Heightened India-Pakistan tension over Jadhav, soldiers' killingLast updated on Dec 27, 2017, 10:21 am
Last year, India-Pakistan relations were tense. Friction had risen after the January'16 Pathankot attack, which was followed by the Burhan Wani fallout, Uri attack, "surgical strikes", increased ceasefire violations and terror activities.
The situation is stressed again. On one hand, the neighbors are engaged in a spat over Kulbhushan Jadhav.
On the other, soldiers on both sides have been dying in cross-border offensive.
What's the issue over Kulbhushan Jadhav?
After months of requests, Islamabad finally allowed Jadhav, an Indian national in Pakistani custody, to meet his family.
"We honor our commitments," tweeted Dr Mohammad Faisal, spokesperson of its Foreign Office.
However, India later accused Pakistan of "mischievous intent" behind the meeting. It alleged Jadhav had been tutored and his family disrespected.
The atmosphere of the meeting was "intimidating", India said.
But who is Jadhav?
Jadhav, a Mumbai native, was arrested by Pakistan in March'16 on charges of espionage and festering terrorism in Balochistan.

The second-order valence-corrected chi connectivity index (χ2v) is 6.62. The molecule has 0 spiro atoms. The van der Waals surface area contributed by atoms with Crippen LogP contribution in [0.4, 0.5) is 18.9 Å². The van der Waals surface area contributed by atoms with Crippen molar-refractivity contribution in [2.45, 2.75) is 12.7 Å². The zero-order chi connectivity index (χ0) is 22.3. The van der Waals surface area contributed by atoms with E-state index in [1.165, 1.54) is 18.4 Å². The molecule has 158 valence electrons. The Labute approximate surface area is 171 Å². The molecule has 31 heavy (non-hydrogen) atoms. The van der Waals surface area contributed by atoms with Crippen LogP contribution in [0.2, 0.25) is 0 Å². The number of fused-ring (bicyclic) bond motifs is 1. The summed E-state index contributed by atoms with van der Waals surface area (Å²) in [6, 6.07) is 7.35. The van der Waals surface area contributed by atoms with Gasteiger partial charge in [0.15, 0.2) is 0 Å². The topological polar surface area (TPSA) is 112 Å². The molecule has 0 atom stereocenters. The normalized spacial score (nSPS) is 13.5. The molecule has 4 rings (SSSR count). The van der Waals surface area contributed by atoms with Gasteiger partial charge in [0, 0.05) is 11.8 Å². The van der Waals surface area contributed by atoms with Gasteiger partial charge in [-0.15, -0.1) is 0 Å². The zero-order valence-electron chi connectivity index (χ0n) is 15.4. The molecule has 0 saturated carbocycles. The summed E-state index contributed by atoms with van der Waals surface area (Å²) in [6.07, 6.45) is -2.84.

New Delhi maintains he was kidnapped by Pakistan from Iran and that he has no links with the Indian government.
After Pakistan sentenced him to death, the case was heard by the International Court of Justice, which has stayed the sentence.
On the border, attacks and counter-attacks
Meanwhile, tension on the border rose after four Indian Army personnel were killed in cross-border firing in Rajouri (J&K) by Pakistan on Saturday.
Two days later, India carried out raids across the LoC in Pooch (J&K), killing at least three Pakistani soldiers.
However, Pakistan insists its soldiers died in cross-border firing, and denies Indian forces crossed the LoC.
Do you know?
Indian MP Subramanian Swamy wants to "tear Pakistan apart"
If things were left to MP Subramanian Swamy, India would have begun "serious homework" for a war and "tear (Pakistan) apart into four pieces". But a full blown out war would take a huge toll on both nations, and seems unlikely.